Aylmerton Nature Diary

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Sunday 4th March


Barn Owl quartering over same territory as hunting male Kestrel – they must be hungry!

What a difference a day makes! Much milder this afternoon, most of the snow melted but fewer birds! I did mange to find three different Woodcock in Felbrigg, a single Snipe, a few Fieldfare, a nice male Kestrel eating a prey item and, in close proximity, a Barn Owl.

Male Kestrel with prey item


I just can’t seem to find Woodcock on the deck – this one had reached Common Plantation before I managed to get a shot off




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Saturday 3rd March


Lapwing in the snow – Aylmerton Common

Took my first walk around the patch since the visitation from The Beast from the East this afternoon. Still a lot of snow on the ground and most of the lake and water meadows remain frozen. Down the lane the usual roving tit flock, a female Bullfinch and a rather bedraggled Fieldfare by Sawmill Cottage. Wildfowl numbers on the lake are down, particularly Tufted Duck – I could only see one pair. Gadwall, Teal and Mallard numbers are as per pre-freeze counts and there were six Mute Swan – the adults occupying the lake, with four youngsters on the water meadows. As I walked through the rough grazing meadow below the dam I flushed three Common Snipe and a couple of Jack Snipe. I got within four feet of one before it flushed from underneath me. They both dropped into the Scarrow Beck stream-bed and, despite several circuits, remained hidden from view. I had two Woodcock – one in Common Plantation, the other along the western shelter-belt. All three ‘Snipe-type’ species within twenty minutes – not bad! On the way home I took a detour across Aylmerton Common and through Mallett’s Meadows. There were a total of 14 Snipe, four Woodcock, 27 Teal and two Meadow Pipit. There were small numbers of Lapwing in the Park, on the Common and in Mallett’s Meadows – nice to see against the snow-covered background.

Common & Jack Snipe – rough grazing meadow


A bedraggled Fieldfare along The Street


Three of four young Mute Swan on the water meadows


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Saturday 24th February


You ain’t seen me… right!

It was third time lucky for me in the Glaven Valley this afternoon, as the regularly reported Bittern appeared from down stream and gradually made it’s way to relatively open water, just north of Natural Surroundings. It’s not uncommon to see Bittern in winter – they are often more obliging than breeding birds. This individual is particularly showy.

Some more shots of this obliging Bittern in the Glaven Valley



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Friday 23rd February


Record shot of this mornings Hawfinch – in my haste I forgot to check the camera settings!

I was stood looking out of my kitchen window this morning when I spotted an unfamiliar shape in the trees behind my neighbours garden. I reached for my binoculars and I was delighted to see a Hawfinch  – déjà vu from last winter! It looked like a female and is possibly the same bird that has been in Felbrigg up until about a week ago.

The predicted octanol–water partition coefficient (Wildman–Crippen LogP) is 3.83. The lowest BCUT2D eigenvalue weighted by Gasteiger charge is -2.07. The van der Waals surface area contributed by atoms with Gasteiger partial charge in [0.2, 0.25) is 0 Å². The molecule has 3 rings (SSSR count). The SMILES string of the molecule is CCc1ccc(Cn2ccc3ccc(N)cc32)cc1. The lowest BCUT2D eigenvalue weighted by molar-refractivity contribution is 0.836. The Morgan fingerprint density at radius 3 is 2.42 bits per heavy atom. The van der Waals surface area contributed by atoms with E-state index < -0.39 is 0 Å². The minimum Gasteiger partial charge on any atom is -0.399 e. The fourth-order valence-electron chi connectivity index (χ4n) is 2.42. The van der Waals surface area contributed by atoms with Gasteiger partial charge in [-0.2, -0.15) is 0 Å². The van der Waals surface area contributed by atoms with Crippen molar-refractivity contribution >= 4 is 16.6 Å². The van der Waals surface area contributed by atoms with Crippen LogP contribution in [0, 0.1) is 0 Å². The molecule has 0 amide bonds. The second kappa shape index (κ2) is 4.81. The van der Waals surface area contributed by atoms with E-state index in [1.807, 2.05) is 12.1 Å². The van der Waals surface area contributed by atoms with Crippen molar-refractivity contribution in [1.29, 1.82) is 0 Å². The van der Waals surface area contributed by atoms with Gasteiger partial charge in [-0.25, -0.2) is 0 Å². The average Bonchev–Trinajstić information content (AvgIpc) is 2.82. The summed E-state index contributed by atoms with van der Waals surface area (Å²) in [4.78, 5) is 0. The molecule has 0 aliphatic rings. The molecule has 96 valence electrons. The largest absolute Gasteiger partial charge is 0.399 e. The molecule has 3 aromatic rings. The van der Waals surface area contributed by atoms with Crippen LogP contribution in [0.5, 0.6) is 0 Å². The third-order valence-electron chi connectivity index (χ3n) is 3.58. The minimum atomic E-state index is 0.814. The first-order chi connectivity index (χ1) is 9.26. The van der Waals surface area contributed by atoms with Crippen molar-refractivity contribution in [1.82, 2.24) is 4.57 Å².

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Thursday 22nd February


Siskin, taken on a previous occasion – not one of the 150+ yesterday, at Hanworth

Our day at Cley NWT was brought to a premature end on Monday by persistent mizzle and thickening fog in the afternoon, rendering birdwatching virtually impossible. Tuesday it rained here all day, so I spent the time looking through thousands of photos for additional images to illustrate our forthcoming Birds of Felbrigg. It’s looking pretty reasonable now, with species accounts of the 220 birds recorded in the Park and immediate area, plenty of photos and illustrations from a variety of sources, an introduction to the habitat management work of the National Trust and a Forword by their Director General! We have to get it to the printers by the end of the month to be available for Easter. Yesterday it was the NENBC mid-week walk, which included a short diversion to Sustead Common, to show members the site and the work Felbeck Trust has been doing there. In the afternoon, on the way back through Hanworth Common, I spotted a ‘swarm’ of small birds in the Alders, just as you leave the village. I thought, given the numbers, that they must be Goldfinch but looking through the binoculars they were clearly Siskin. There must have been 150 – probably more!

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Sunday 18th February


The scene at Sustead Common yesterday, during the live broadcast on Radio Norfolk

It was the Felbeck Trust / NENBC National Nest-box event yesterday at Sustead Common. The day started with a live broadcast on Radio Norfolk and after a cold and foggy start the weather was sunny with clear blue skies throughout. We had a steady stream of visitors, managed to exceed our target by constructing and erecting over 60 boxes in Spurrell’s Wood and raised £670 for our appeal. Not a bad effort – my thanks go to all those who supported the event in any way. Although we were otherwise occupied throughout the day we did managed to get great views of a Woodcock, in the glow of the late afternoon sun – flushed when we went to instal one of the last few boxes!

The nest-box production-line, taken during a much-earned tea-break


It’s not too late to sponsor a nest-box for £20 – just email enquiry@felbecktrust.org.uk